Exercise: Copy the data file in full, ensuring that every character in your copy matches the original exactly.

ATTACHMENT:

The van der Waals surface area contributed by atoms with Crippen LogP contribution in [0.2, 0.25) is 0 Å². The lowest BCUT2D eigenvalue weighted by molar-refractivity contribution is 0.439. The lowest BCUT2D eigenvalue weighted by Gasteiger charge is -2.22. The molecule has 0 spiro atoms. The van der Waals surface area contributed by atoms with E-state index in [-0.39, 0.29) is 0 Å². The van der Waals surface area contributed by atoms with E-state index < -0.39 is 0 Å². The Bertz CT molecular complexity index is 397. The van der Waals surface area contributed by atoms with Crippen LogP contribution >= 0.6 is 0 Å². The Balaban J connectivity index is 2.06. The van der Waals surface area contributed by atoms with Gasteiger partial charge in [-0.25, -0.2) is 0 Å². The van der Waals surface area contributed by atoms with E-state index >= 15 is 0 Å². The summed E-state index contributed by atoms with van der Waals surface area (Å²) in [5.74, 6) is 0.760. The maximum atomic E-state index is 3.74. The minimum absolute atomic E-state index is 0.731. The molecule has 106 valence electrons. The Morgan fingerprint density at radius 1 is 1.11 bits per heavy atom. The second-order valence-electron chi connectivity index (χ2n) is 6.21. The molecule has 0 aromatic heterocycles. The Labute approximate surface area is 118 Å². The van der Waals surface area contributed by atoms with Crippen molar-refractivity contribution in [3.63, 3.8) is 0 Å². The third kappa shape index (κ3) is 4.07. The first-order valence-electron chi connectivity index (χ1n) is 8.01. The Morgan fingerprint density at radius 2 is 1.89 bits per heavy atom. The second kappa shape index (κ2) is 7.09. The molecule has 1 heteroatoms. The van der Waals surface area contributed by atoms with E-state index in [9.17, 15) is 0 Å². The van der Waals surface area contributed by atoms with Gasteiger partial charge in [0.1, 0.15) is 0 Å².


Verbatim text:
The van der Waals surface area contributed by atoms with Crippen LogP contribution in [0.2, 0.25) is 0 Å². The lowest BCUT2D eigenvalue weighted by molar-refractivity contribution is 0.439. The lowest BCUT2D eigenvalue weighted by Gasteiger charge is -2.22. The molecule has 0 spiro atoms. The van der Waals surface area contributed by atoms with E-state index in [-0.39, 0.29) is 0 Å². The van der Waals surface area contributed by atoms with E-state index < -0.39 is 0 Å². The Bertz CT molecular complexity index is 397. The van der Waals surface area contributed by atoms with Crippen LogP contribution >= 0.6 is 0 Å². The Balaban J connectivity index is 2.06. The van der Waals surface area contributed by atoms with Gasteiger partial charge in [-0.25, -0.2) is 0 Å². The van der Waals surface area contributed by atoms with E-state index >= 15 is 0 Å². The summed E-state index contributed by atoms with van der Waals surface area (Å²) in [5.74, 6) is 0.760. The maximum atomic E-state index is 3.74. The minimum absolute atomic E-state index is 0.731. The molecule has 106 valence electrons. The Morgan fingerprint density at radius 1 is 1.11 bits per heavy atom. The second-order valence-electron chi connectivity index (χ2n) is 6.21. The molecule has 0 aromatic heterocycles. The Labute approximate surface area is 118 Å². The van der Waals surface area contributed by atoms with Crippen molar-refractivity contribution in [3.63, 3.8) is 0 Å². The third kappa shape index (κ3) is 4.07. The first-order valence-electron chi connectivity index (χ1n) is 8.01. The Morgan fingerprint density at radius 2 is 1.89 bits per heavy atom. The second kappa shape index (κ2) is 7.09. The molecule has 1 heteroatoms. The van der Waals surface area contributed by atoms with E-state index in [9.17, 15) is 0 Å². The van der Waals surface area contributed by atoms with Gasteiger partial charge in [0.1, 0.15) is 0 Å².